The Bull in the China Shop: A Discussion of an Ambiguity Within Pettit's Theory of Freedom as Discursive Control (Philip Pettit, A Theory of Freedom: From the Psychology to the Politics of Agency)
Keywords:Free Will, Value Theory, Pettit, Discursive Control
AbstractIn Philip Pettit's "A Theory of Freedom”, Pettit claims that being free to do something is being held responsible for what we do; so whatever theory of freedom we develop must allow the agent to be held responsible for the free actions that they do. In this paper I am going to examine Pettit's claim about what a satisfactory theory of freedom would require, and discuss several ambiguities within the theory. However, within this reading two major interpretations may be taken: the first of which suggests that freedom can only be freedom when there is a moral ‘ought' involved; the second is a more generous reading in which freedom includes all realms of responsibility.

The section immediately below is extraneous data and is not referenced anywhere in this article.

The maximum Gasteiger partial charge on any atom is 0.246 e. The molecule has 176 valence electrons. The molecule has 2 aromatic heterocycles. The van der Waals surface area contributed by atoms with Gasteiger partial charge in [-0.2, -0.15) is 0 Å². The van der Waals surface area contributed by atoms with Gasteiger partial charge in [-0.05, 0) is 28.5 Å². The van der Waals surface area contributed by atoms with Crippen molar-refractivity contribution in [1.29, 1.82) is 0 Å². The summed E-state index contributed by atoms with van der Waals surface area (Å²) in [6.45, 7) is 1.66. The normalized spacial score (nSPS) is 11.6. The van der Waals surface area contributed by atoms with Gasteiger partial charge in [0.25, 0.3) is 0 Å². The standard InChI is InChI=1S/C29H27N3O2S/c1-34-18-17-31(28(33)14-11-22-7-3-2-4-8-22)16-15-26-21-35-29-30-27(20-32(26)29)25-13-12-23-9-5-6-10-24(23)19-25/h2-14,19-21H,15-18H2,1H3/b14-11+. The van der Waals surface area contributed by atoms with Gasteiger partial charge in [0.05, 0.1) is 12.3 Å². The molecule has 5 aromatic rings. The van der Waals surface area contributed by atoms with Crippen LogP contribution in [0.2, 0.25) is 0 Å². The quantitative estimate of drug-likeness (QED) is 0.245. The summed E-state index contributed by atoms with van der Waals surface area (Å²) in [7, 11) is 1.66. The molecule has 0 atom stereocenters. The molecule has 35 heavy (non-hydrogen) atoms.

How to Cite
Youngblood, S. J. (2005). The Bull in the China Shop: A Discussion of an Ambiguity Within Pettit’s Theory of Freedom as Discursive Control (Philip Pettit, A Theory of Freedom: From the Psychology to the Politics of Agency). Cosmos and History: The Journal of Natural and Social Philosophy, 1(1), 185–190. Retrieved from https://cosmosandhistory.org/index.php/journal/article/view/11